Tuesday, February 7, 2012

Dr. Orloff's Monster (1964)

There's no Dr Orloff in Dr. Orloff's Monster, but still the sinister Dr Fisherman (Marcelo Arroita-Jáuregui) delivers a new diabolical experiment for our pleasure. Many years ago he found his wife in bed together with his brother, and he killed his rival and transformed him to a Karloff-esque killer-zombie/mind-controlled freak! Why? I'm not sure, but probably some kinda revenge and to kill helpless showgirls in the nearby villages! One day his daughter in law (Agnès Spaak) comes to visit. She's never seen her father, but soon understand that's something is terribly wrong in the spooky castle mansion and the now constant drunk wife of Dr Fisherman, Ingrid (Luisa Sala), clearly wants to tell her the truth... if she's not stopped first!

Except a crazy scientist this has nothing to do with the Orloff-mythology, but the story and settings - and more or less everything - reminds us of Orloff. The only thing missing is Howard Vernon as our favorite antagonist and instead the competent, but less charismatic, Jess Franco-veteran Marcelo Arroita-Jáuregui and his huge beard puts in a good performance as the crazy doctor. He's showed up in more than a few of Franco's work from this time, but often in smaller parts - and I'm not totally sure he works 100 % in such a big part.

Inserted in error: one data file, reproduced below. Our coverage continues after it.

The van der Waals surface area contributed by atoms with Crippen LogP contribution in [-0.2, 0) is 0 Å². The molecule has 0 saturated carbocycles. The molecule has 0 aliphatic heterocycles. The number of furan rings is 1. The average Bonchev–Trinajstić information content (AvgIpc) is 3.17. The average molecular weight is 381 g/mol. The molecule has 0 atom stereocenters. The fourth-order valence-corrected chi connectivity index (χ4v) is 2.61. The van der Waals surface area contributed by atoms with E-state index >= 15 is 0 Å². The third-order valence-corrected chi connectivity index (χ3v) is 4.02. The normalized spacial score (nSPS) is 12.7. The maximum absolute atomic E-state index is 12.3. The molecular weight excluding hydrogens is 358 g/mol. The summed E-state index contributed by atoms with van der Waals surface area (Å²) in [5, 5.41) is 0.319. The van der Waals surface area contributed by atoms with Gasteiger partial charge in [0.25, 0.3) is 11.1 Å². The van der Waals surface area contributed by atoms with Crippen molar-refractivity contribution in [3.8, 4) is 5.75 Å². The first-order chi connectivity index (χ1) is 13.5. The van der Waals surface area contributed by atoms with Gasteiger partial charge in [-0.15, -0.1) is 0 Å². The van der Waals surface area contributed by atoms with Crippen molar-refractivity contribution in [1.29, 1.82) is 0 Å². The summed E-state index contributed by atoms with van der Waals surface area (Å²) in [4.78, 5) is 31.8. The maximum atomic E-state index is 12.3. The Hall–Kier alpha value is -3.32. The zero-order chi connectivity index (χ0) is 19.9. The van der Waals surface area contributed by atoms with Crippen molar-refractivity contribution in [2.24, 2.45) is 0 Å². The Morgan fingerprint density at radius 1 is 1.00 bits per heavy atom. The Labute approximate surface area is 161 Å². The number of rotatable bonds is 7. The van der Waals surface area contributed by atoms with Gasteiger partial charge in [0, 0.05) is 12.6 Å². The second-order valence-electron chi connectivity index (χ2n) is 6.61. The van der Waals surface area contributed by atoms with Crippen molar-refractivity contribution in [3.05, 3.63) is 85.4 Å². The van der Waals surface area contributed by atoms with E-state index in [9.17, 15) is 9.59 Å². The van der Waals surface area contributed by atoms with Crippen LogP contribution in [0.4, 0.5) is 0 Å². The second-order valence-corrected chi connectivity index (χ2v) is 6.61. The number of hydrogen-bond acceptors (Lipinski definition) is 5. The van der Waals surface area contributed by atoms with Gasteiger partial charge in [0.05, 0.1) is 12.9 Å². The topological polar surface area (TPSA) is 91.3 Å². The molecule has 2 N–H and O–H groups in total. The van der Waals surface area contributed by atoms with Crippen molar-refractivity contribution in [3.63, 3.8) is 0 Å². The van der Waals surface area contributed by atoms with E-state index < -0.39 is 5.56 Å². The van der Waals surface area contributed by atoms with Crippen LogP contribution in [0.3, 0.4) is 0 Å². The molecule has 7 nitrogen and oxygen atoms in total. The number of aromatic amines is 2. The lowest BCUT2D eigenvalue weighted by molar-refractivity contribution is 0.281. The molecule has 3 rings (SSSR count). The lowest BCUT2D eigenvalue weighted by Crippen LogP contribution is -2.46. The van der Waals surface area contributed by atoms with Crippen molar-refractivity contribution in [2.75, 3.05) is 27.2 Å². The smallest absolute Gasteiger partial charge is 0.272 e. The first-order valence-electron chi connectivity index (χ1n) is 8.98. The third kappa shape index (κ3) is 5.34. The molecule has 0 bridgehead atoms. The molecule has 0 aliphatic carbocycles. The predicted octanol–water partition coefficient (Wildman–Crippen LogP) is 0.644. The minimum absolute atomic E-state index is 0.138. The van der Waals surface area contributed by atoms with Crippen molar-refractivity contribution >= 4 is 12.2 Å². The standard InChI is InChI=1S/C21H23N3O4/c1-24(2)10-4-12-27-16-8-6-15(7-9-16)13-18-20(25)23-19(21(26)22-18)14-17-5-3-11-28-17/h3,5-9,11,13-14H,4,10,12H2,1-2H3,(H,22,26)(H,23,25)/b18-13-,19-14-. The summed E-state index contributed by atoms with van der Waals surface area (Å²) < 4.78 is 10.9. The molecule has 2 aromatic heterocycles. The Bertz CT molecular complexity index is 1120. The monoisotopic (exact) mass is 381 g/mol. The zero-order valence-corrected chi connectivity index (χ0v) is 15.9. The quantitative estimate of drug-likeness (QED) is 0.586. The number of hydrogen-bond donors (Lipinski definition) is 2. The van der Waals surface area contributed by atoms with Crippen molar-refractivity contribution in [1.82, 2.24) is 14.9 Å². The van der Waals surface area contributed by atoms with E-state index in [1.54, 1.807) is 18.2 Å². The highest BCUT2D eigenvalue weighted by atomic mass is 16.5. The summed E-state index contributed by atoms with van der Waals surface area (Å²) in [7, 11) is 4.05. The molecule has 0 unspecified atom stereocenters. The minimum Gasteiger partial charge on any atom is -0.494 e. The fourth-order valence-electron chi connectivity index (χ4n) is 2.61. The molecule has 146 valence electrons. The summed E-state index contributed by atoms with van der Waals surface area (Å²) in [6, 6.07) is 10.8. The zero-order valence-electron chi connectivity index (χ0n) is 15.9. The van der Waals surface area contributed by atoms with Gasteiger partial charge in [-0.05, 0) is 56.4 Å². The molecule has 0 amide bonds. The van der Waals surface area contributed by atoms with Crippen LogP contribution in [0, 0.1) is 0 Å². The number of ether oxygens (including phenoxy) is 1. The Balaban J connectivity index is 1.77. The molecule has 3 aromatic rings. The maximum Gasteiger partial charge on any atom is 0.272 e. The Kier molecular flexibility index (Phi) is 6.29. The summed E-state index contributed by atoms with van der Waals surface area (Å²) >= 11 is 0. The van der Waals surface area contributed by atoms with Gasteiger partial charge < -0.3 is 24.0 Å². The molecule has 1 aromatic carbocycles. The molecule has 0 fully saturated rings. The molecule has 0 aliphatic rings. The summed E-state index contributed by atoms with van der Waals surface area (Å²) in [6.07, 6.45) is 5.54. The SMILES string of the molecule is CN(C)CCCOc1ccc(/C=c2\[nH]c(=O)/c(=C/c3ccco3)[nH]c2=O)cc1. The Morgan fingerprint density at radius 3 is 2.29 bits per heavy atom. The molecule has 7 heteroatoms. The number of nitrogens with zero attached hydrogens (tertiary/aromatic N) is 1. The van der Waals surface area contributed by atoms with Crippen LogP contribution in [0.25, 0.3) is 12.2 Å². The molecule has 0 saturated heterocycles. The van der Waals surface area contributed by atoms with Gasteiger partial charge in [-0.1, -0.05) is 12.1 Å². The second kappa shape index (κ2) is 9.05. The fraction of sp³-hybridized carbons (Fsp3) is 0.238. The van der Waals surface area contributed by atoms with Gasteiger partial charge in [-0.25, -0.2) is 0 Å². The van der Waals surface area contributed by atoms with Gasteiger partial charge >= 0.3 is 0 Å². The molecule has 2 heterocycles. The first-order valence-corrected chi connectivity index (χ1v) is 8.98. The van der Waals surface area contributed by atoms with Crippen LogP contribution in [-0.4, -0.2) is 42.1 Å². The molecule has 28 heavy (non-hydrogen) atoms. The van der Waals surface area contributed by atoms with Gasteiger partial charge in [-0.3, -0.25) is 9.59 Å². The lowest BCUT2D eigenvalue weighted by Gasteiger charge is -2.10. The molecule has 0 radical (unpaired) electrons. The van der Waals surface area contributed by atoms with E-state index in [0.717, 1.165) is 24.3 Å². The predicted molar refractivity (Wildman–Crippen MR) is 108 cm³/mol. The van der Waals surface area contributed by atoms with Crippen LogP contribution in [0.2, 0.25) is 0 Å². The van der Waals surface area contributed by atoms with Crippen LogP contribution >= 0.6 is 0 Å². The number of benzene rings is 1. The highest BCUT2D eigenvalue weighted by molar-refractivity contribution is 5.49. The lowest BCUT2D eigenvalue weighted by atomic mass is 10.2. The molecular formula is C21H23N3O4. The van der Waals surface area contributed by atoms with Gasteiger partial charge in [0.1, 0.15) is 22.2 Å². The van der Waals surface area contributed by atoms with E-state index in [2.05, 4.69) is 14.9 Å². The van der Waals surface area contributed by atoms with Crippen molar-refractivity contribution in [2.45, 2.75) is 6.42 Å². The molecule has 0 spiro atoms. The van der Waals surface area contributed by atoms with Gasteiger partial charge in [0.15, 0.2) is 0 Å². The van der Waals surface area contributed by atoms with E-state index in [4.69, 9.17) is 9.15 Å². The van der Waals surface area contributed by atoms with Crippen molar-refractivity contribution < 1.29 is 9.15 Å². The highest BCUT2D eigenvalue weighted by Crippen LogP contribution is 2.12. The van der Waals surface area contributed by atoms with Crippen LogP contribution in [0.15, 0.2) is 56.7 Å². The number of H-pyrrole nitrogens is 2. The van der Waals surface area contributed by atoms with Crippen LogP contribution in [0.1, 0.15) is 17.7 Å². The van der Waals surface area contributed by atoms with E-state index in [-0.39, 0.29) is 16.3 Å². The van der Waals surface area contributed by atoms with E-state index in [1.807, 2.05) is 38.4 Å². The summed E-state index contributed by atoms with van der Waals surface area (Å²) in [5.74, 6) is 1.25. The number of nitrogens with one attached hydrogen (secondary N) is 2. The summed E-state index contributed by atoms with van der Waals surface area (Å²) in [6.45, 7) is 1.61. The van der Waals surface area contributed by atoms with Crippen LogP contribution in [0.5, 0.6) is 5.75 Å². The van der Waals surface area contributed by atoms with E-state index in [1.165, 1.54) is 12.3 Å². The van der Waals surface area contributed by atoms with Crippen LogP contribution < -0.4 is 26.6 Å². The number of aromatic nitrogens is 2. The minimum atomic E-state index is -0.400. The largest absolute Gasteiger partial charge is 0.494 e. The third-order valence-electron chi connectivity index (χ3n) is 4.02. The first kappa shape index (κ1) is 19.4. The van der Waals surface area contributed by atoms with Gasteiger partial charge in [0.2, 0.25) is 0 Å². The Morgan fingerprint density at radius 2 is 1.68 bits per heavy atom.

The script is well-written and works fine, but is a bit too generic and never comes up in the earlier levels of craziness Franco and Orloff. Hugo Blanc as Andros, the mind-controlled zombie gives us an excellent performance and is eerie and spooky and even looks kinda scary with his static movements and plastic-looking face. With his black polo the comparison with Karloff as Frankenstein's monster isn't far away and the fact is that Andros is a more complex character than I first could imagine. I especially like his interactions with his daughter, which is very tender and beautifully shot.

Ah, and Uncle Jess is in the movie also, as usual - this time in one of his favourite parts, a piano player, this time blind and getting killed by the monster!

In a way Dr. Orloff's Monster is one of those less personal movies from Franco, even if it's very similar to earlier works. Almost like the producers, Eurociné (called Eurocineac in the credits) in this case just made an order of an Orloff-like movie and Franco never put his whole heart into the projects.

But it's a well-made thriller with some surprisingly graphic nudity and nice set-pieces when the zombie is killing showgirls and creating havoc in a club. The cinematography, direction and editing is as usual top-notch. It's just the passion that's lacking.

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